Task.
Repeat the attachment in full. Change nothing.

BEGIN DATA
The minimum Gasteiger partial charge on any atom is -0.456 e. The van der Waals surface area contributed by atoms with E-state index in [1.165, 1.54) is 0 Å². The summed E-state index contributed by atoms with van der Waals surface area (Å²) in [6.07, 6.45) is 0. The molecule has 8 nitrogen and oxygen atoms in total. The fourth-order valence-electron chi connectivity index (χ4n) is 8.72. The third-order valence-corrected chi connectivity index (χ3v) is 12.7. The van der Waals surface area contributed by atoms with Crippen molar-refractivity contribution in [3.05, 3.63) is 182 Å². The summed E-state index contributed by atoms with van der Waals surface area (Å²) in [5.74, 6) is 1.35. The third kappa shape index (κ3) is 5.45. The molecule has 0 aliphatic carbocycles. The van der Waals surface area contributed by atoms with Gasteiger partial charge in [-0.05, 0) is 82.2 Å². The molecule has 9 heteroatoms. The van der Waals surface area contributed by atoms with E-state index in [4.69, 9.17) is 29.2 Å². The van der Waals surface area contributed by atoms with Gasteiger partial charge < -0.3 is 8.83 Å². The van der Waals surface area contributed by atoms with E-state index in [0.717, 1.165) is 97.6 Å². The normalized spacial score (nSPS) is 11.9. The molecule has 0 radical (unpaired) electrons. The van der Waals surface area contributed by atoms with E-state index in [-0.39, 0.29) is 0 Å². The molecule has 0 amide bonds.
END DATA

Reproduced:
The minimum Gasteiger partial charge on any atom is -0.456 e. The van der Waals surface area contributed by atoms with E-state index in [1.165, 1.54) is 0 Å². The summed E-state index contributed by atoms with van der Waals surface area (Å²) in [6.07, 6.45) is 0. The molecule has 8 nitrogen and oxygen atoms in total. The fourth-order valence-electron chi connectivity index (χ4n) is 8.72. The third-order valence-corrected chi connectivity index (χ3v) is 12.7. The van der Waals surface area contributed by atoms with Crippen molar-refractivity contribution in [3.05, 3.63) is 182 Å². The summed E-state index contributed by atoms with van der Waals surface area (Å²) in [5.74, 6) is 1.35. The third kappa shape index (κ3) is 5.45. The molecule has 0 aliphatic carbocycles. The van der Waals surface area contributed by atoms with Gasteiger partial charge in [-0.05, 0) is 82.2 Å². The molecule has 9 heteroatoms. The van der Waals surface area contributed by atoms with E-state index in [4.69, 9.17) is 29.2 Å². The van der Waals surface area contributed by atoms with Gasteiger partial charge < -0.3 is 8.83 Å². The van der Waals surface area contributed by atoms with E-state index in [0.717, 1.165) is 97.6 Å². The normalized spacial score (nSPS) is 11.9. The molecule has 0 radical (unpaired) electrons. The van der Waals surface area contributed by atoms with E-state index in [-0.39, 0.29) is 0 Å². The molecule has 0 amide bonds.